by Ashley Jardina
Reviewed by Marc Schulman
White Identity Politics is an ambitious book. Its goal largely achieved is to look at the recent political development in the United States through the lens of white identity. The primary thesis of the book is that to a large number of voters their identity as white is the driving force of their voting. The author presents compelling evidence that a large number of voters are concerned that whites are losing their power in the United States. Many whites feel that they are already or about to become the new American minority.
This, of course, is not new, it was the elections of African Americans to office in the south is what provoked White violence against African Americans. The fear of losing power to the other has been a strong theme of aspects of American power. The fight against immigration in 1924 was a fight to keep America white in a way defined then not too many Jews or Italians. According to the book on April 9, 1924, Senator Ellison DuRant “Cotton Ed” Smith (D- South Carolina) stood before members of the US Congress and said:
“Thank God we have in America perhaps the largest percentage of any country in the world of the pure, unadulterated Anglo- Saxon stock; certainly the greatest of any nation in the Nordic breed. It is for the preservation of that splendid stock that has characterized us that I would make this not an asylum for the oppressed of all countries, but a country to assimilate and perfect that splendid type of manhood that has made America the foremost Nation in her progress and in her power.”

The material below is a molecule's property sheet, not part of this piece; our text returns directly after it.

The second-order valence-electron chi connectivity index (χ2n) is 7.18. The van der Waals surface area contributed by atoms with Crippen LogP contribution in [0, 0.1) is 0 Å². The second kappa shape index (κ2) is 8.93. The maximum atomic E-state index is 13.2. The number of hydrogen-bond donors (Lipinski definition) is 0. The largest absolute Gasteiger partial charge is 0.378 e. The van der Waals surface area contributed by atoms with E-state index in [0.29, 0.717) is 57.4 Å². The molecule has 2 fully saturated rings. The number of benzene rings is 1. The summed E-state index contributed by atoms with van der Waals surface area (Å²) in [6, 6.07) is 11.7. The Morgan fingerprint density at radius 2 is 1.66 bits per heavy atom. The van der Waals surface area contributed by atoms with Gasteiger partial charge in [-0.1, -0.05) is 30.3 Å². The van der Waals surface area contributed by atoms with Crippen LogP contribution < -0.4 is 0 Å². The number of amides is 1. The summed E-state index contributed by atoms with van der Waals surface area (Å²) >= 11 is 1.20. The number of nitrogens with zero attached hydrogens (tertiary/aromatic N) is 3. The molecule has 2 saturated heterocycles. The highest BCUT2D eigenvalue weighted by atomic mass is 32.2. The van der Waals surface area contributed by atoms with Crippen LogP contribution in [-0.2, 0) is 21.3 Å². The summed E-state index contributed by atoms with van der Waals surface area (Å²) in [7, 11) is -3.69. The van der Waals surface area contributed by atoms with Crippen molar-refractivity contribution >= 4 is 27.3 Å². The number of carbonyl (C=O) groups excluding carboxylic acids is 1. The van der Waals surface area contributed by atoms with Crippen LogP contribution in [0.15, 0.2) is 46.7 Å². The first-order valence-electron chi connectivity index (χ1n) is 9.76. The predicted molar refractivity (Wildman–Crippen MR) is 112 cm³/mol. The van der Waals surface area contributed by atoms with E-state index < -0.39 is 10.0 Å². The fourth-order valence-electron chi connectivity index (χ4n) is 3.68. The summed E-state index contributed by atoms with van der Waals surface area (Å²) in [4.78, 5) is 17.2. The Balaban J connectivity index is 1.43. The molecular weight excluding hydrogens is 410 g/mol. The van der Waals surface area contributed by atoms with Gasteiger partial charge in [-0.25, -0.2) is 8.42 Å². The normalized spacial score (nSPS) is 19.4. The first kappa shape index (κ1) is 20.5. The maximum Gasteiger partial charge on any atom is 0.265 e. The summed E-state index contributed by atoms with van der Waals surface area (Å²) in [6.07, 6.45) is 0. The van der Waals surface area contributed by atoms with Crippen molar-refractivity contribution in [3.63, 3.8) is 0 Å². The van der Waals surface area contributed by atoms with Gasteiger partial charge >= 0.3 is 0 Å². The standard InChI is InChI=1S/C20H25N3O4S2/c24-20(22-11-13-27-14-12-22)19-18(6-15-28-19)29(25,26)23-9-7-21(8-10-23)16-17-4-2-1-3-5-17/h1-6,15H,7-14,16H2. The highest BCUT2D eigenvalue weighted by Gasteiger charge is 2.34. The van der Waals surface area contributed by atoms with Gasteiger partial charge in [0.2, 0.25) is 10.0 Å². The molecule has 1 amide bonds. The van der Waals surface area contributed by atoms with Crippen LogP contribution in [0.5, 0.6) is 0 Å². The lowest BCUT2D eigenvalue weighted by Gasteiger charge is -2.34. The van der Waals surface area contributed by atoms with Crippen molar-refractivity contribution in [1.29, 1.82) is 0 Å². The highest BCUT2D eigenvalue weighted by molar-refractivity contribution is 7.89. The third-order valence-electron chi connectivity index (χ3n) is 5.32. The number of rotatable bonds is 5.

The last chapter of the book is devoted to the impact of the election of President Barak Obama. According to Jardina the election which initially was hailed as a significant landmark in American history, the willingness of American to elect an African American as President, in fact, had the opposite effect. Jardina quotes Rush Limbaugh the day after the reelection of Obama “I went to bed last night thinking we’re outnumbered. I went to bed last night thinking all this discussion we’d had about this election being the election that will tell us whether or not we’ve lost the country. I went to bed last night thinking we’ve lost the country. I don’t know how else you look at this.”
The book addresses the rise of the Tea Party and claims that it was mainly an attempt to bring back the America of the passes one that was dominated by whites, and one that people who were not heterosexual remained in the closet.
Finally, the book turns to the rise of President Trump. The author writes “If the election of Obama represented a challenge to the racial hierarchy, then we might expect that some whites wanted to see a return to order.” This is what the author credits with the unexpected support for Trump.
The book breaks new ground in understanding American voters. It is also willing to present well-researched facts that are not politically correct for a journalist to write all the while conforming to empirical evidence one would expect from a book from Cambridge University Press.
The book is not for the casual reader- but if you are willing to put effort into reading it, you will be well rewarded.